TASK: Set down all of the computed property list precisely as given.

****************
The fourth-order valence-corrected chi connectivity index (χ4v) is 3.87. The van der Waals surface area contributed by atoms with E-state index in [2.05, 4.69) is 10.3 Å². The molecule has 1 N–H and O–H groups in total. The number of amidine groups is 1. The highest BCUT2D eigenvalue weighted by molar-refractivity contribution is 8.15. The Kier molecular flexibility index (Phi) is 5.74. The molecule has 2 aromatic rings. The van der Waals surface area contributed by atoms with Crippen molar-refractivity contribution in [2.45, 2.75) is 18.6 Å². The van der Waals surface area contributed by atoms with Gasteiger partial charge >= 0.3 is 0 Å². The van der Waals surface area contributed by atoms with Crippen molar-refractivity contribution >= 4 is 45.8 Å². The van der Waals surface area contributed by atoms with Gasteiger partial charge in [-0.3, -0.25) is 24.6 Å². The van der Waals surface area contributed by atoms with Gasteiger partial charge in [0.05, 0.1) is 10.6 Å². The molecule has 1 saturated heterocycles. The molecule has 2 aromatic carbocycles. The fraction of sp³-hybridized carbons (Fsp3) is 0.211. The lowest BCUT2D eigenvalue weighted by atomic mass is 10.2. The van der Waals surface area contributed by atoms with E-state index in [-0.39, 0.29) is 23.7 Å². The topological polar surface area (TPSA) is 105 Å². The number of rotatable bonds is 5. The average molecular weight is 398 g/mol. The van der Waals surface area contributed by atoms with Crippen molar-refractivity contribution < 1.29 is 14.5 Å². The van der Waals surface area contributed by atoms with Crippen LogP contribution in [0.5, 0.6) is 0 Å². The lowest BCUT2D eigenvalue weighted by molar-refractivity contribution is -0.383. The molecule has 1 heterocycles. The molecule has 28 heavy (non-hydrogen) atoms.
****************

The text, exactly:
The fourth-order valence-corrected chi connectivity index (χ4v) is 3.87. The van der Waals surface area contributed by atoms with E-state index in [2.05, 4.69) is 10.3 Å². The molecule has 1 N–H and O–H groups in total. The number of amidine groups is 1. The highest BCUT2D eigenvalue weighted by molar-refractivity contribution is 8.15. The Kier molecular flexibility index (Phi) is 5.74. The molecule has 2 aromatic rings. The van der Waals surface area contributed by atoms with Crippen molar-refractivity contribution in [2.45, 2.75) is 18.6 Å². The van der Waals surface area contributed by atoms with Gasteiger partial charge >= 0.3 is 0 Å². The van der Waals surface area contributed by atoms with Crippen molar-refractivity contribution >= 4 is 45.8 Å². The van der Waals surface area contributed by atoms with Gasteiger partial charge in [-0.3, -0.25) is 24.6 Å². The van der Waals surface area contributed by atoms with Gasteiger partial charge in [0.05, 0.1) is 10.6 Å². The molecule has 1 saturated heterocycles. The molecule has 2 aromatic carbocycles. The fraction of sp³-hybridized carbons (Fsp3) is 0.211. The lowest BCUT2D eigenvalue weighted by atomic mass is 10.2. The van der Waals surface area contributed by atoms with E-state index in [-0.39, 0.29) is 23.7 Å². The topological polar surface area (TPSA) is 105 Å². The number of rotatable bonds is 5. The average molecular weight is 398 g/mol. The van der Waals surface area contributed by atoms with Crippen molar-refractivity contribution < 1.29 is 14.5 Å². The van der Waals surface area contributed by atoms with Crippen LogP contribution in [0.5, 0.6) is 0 Å². The lowest BCUT2D eigenvalue weighted by molar-refractivity contribution is -0.383. The molecule has 1 heterocycles. The molecule has 28 heavy (non-hydrogen) atoms.